Drug Policy: Aspects of Public Health for a European Convention …

… on the Promotion of Public Health Policies to Combat Drugs
From: “Trilateral Conference of the Benelux Parliament, the Baltic Assembly and the Nordic Council” Friday 18 May 2006, Liege
Speech by Dr. Massimo Barra, President, Italian Red Cross

Mr. President, Ms. Chair, Mr. Rapporteur, Members of the Parliament, Ladies and Gentlemen, it is an honour for me to speak at this trilateral conference of the Benelux Parliament, the Baltic Assembly and the Nordic Council.

I would like to address my particular thanks to Mr. Dees for his kind invitation and for allowing me to address such a prestigious audience on the important links between public health and drug use.
Today, I would like to share my experience as a medical doctor who has been working for more than 30 years with drug users. I will also mention how this work relates to the broader humanitarian mission of the Red Cross.

Finally, I will bring a message of hope and confidence: a new way out the drug use tragedy is possible, a way beyond the old dogma. A new way that consists of bringing drug policy and public health ever closer. The draft European convention on the promotion of public health to combat drug use is a step in this new direction.

I will in fact call on to all stakeholders, from policy and law makers – and there are many today representing 11 countries – to the people on the ground to face their duty to give drug users their right to health.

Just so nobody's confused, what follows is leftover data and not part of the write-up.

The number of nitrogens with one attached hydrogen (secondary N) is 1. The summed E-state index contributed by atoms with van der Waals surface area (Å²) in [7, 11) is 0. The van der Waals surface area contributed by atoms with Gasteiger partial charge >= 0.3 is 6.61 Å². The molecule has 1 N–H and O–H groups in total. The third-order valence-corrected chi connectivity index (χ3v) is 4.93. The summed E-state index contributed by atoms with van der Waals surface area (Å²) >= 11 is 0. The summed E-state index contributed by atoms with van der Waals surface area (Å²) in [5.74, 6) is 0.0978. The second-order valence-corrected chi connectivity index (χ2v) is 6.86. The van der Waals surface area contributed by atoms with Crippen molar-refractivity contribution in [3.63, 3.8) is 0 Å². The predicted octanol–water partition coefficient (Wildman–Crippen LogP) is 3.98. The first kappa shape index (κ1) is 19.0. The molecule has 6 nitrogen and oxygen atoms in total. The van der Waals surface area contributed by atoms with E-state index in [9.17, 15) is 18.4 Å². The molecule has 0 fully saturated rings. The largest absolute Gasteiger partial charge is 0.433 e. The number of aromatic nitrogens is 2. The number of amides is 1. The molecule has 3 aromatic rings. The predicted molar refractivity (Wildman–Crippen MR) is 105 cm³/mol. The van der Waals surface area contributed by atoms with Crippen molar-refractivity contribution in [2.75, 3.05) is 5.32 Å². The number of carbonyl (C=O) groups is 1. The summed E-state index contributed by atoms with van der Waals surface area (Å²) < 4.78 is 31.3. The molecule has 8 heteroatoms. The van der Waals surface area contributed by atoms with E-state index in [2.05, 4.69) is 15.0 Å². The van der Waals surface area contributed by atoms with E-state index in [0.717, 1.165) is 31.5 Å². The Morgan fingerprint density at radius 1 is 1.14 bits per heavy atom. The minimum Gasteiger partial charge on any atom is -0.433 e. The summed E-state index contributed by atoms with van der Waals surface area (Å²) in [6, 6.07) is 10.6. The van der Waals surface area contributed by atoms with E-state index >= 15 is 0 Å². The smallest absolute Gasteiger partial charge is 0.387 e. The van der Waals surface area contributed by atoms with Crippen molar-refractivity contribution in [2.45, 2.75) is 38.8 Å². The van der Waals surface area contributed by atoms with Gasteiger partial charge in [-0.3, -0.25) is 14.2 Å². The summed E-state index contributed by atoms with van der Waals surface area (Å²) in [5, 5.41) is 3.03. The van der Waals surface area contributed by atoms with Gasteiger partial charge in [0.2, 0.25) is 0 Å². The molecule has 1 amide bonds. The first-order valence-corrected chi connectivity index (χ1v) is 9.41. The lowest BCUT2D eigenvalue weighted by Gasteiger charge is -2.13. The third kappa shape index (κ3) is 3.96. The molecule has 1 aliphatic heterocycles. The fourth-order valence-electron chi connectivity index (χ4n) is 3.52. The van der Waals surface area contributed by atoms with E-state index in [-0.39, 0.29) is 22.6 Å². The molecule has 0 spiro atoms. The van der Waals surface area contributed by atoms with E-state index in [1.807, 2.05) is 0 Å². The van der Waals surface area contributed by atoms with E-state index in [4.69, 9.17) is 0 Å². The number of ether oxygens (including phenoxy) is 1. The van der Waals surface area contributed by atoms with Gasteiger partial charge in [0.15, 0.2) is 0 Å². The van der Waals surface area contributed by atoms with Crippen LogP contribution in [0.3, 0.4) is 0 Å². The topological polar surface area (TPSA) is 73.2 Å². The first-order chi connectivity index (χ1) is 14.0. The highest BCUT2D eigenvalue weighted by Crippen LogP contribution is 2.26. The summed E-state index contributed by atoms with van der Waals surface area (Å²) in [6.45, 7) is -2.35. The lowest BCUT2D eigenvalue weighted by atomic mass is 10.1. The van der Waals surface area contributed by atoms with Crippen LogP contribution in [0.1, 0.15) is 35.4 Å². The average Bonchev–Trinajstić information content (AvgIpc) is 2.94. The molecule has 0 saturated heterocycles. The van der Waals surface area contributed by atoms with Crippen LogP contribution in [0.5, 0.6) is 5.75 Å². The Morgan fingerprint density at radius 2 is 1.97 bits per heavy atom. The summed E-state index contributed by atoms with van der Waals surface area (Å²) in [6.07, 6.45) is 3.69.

Personal conviction: fighting stigmatization, the first step towards recovery

Since founding one of the first drug user care centres in Italy thirty years ago, I have met more than 30,000 users.
I have lost lots of illusions but gained some few solid convictions that I would like to share with you today.
A first conviction is that drug use is a very complex, changing phenomenon hard to apprehend in a single formula. It covers many different realities: from use, abuse, dependence and mania. These four levels of drug use take different forms for each person.
Generalisation on drug use is dangerous as it fails to grasp the complexity of the relation between drug and the individual.
There is no magic treatment or simple answer. But a treatment that works is one that is adapted to the special circumstances of the individual. It is important that the policy framework addressing drug use also reflects this flexibility.
This is the complexity that, in my opinion, the so-called ‘prohibition’ – legalization debate fails to grasp.

Trying to criminalize our way out drug addiction has always backfired. I have never understood how some people think that force is an effective way to beat a drug user’s addiction. How can force be the right treatment for somebody who is essentially a sick person? One can only look at the catastrophic effects of prison on drug users to know that repression makes drug users more vulnerable and dangerous.
On the other hand, the so-called ‘legalisation’ approach, which proposes to lift criminal restrictions on addictive substances, therefore limiting the criminalization of users, does not solve the problem of how to control and progressively reduce use. (Segue alla pagina successiva >>)